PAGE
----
I would have considered several other anti-trump books, but Leonnig's work uncovers a systemic breakdown that exists even without trump's corrupting influence.
Best Graphic Novel (or Ongoing Series)
Jurassic League (DC), Daniel Warren Johnson, Juan Gedeon, and Mike Spicer
There are many epic stories in the comics 'Verses, there are often Earth-shattering conflicts with dark consequences, there are annual Crises that tests the valor and virtue of our legendary heroes.
This series is not one of those.
What's known in the DC Universe as an Elseworlds storyline, Jurassic League is basically a variation of the established superhero 'verse of Superman, Batman, Wonder Woman, and all the other heavy hitters of their major superhero team... but with DINOSAURS. It's as goofy as it sounds, and that's what makes it fun. With all the other somber, dark, even gory storylines the DCU is working on - the Vampires series that got so bleak you just couldn't keep reading it, or the Dark Crisis series as yet another attempt to fix all the continuity errors that came from the first big Crisis - it's sometimes refreshing to read a comic book series that's in it for the goofiness. Even Darkseid shows up as a dino. It's awesome.
Best Work By Someone I Email, Tweet, or Chat With On a Regular Basis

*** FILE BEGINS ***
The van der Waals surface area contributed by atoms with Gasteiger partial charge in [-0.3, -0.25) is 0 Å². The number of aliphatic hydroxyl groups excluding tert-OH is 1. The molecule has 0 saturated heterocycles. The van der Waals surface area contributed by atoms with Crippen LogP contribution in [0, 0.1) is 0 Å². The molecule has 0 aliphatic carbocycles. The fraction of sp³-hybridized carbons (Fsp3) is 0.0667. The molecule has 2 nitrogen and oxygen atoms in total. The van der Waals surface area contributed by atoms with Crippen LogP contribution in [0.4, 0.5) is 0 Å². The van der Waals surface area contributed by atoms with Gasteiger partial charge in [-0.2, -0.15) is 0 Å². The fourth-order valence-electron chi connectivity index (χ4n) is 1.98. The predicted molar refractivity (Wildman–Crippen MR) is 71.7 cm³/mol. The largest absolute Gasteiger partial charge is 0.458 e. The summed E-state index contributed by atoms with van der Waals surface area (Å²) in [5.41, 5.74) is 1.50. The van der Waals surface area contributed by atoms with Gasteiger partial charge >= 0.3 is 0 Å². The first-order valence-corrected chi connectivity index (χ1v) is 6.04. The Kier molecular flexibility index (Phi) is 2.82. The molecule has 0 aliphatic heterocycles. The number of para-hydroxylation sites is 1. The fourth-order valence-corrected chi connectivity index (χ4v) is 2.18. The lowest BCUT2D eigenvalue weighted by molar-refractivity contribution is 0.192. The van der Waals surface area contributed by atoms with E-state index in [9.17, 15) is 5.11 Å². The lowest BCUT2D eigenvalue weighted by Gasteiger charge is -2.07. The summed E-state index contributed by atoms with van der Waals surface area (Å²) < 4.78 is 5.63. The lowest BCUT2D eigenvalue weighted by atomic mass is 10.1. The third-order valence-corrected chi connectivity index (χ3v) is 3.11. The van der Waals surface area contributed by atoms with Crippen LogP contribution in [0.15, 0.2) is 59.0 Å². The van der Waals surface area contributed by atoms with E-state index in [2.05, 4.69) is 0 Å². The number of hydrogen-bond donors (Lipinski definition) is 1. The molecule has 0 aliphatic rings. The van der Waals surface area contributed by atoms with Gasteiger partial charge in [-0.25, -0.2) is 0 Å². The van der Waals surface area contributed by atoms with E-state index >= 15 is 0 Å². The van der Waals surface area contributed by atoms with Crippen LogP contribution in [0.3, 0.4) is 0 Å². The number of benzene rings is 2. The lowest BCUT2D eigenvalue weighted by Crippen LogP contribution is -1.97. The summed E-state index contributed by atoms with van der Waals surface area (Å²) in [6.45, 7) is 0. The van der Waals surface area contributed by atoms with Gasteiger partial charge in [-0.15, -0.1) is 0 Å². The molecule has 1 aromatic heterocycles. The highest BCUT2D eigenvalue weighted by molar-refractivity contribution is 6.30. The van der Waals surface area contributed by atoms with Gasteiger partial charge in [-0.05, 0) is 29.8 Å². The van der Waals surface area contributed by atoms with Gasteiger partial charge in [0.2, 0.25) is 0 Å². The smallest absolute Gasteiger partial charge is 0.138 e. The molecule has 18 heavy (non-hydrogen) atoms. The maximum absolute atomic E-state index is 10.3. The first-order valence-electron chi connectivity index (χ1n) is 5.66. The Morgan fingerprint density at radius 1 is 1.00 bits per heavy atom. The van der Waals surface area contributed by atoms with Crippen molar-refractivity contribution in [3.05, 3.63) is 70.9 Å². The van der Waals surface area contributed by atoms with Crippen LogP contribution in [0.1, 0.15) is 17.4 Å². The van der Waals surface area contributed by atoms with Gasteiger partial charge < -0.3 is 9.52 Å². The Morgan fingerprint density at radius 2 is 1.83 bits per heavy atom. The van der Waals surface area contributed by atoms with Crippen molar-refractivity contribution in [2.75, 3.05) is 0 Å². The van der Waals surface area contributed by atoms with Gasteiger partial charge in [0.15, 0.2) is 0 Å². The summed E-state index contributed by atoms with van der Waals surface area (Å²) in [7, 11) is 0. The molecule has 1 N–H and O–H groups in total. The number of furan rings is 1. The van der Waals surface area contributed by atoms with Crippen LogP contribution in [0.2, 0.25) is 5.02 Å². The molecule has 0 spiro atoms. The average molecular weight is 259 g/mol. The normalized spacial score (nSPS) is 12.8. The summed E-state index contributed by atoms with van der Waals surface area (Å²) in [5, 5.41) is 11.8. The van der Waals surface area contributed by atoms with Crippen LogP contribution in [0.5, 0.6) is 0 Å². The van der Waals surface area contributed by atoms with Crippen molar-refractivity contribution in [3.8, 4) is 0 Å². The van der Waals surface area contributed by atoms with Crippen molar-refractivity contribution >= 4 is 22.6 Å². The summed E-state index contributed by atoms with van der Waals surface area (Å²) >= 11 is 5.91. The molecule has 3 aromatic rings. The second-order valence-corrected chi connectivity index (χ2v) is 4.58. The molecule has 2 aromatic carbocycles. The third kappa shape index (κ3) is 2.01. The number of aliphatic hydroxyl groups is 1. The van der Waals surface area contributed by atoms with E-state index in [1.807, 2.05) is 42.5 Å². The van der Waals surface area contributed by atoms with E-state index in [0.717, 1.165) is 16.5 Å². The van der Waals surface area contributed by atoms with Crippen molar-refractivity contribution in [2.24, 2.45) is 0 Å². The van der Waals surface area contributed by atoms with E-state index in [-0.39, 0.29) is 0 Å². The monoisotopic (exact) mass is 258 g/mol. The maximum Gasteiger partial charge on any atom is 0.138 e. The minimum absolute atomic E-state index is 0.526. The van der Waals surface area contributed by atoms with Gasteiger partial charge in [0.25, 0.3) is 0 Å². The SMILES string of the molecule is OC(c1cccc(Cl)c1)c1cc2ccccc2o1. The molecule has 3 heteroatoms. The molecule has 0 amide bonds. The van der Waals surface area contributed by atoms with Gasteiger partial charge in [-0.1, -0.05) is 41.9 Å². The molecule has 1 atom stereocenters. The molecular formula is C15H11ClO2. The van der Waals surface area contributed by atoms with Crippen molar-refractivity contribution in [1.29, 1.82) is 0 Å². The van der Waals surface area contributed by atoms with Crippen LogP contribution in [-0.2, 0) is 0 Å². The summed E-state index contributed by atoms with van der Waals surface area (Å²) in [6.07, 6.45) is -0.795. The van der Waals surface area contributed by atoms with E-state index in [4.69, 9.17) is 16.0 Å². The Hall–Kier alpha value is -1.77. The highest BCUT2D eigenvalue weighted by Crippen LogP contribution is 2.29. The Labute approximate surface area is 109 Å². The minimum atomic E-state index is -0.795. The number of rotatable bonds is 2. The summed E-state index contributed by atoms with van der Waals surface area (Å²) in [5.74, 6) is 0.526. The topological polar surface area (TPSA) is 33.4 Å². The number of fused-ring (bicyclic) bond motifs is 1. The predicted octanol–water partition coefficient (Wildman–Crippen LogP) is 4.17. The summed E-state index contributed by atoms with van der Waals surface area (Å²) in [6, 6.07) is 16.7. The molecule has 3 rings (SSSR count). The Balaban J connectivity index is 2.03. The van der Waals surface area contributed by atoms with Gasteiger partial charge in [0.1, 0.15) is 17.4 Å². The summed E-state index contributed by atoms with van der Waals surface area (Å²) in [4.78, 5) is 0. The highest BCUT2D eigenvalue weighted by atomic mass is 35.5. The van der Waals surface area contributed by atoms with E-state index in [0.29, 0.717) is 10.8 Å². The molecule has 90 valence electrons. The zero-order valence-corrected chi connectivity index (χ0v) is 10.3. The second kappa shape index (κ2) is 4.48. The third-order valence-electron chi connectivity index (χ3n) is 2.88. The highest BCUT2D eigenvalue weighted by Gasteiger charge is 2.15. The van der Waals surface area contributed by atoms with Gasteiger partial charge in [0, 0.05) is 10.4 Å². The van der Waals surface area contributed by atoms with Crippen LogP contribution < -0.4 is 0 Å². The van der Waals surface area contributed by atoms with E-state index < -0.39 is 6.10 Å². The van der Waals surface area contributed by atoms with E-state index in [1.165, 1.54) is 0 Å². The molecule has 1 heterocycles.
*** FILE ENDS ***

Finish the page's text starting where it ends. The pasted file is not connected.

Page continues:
The Kang Dynasty Omnibus, Kurt Busiek and Alan Davis w/ other artists
As part of getting up to speed on the Marvel Cinematic Universe, which is going into Phase V this 2023, I needed to read up on the next Big Bad of the story arc... which is going to be Kang the Conqueror. Considered one of Marvel's biggest villains - Thanos being the universal threat, and Kang (and oft-times rival Dr. Doom) being the Earth-based threat(s) - Kang is still unfamiliar to me (due to my devotion to the DCU). All I know is, he's a future-based villain with time control powers - among several others - making him a multidimensional threat. Past that, I got nothing. So I went hunting for any collected volumes, and this was one I got into.
This makes the "Someone I Email/Tweet" list with Busiek being a regular Twitter poster to whom I've replied and retweeted. Often with Busiek slapping me down for my silliness and Reply Guy tendencies. My bad. Still, Busiek is one of the more popular authors in the graphic novels/comics industry that I follow, giving a good review of his JLA/Avengers crossover years ago. His Kang Dynasty is a must-read if you want to be able to follow the next set of Marvel movies without whispering to the geek sitting next to you "Wait, what superpower did he just use again?"
Best Work Including Stuff I Wrote
Strangely Funny IX, edited by Sarah Glenn
Containing my submission "The Brides of Wi-Fi," a modern take on the three vampire women associated with whatever Lord of the Vampires - no, NOT the D guy - you may confront at a spooky gothic mansion in the hills of Georgia. It's different from my previous vampire stories, going by different rules, but that's par for the course in vampire mythos where the powers and weaknesses of the strigoi change from region to region (and sometimes even in the same narrative 'Verse, damn you Hammer Horror for your inconsistency). Please do buy a copy of Strangely Funny and please do leave a good review, danke.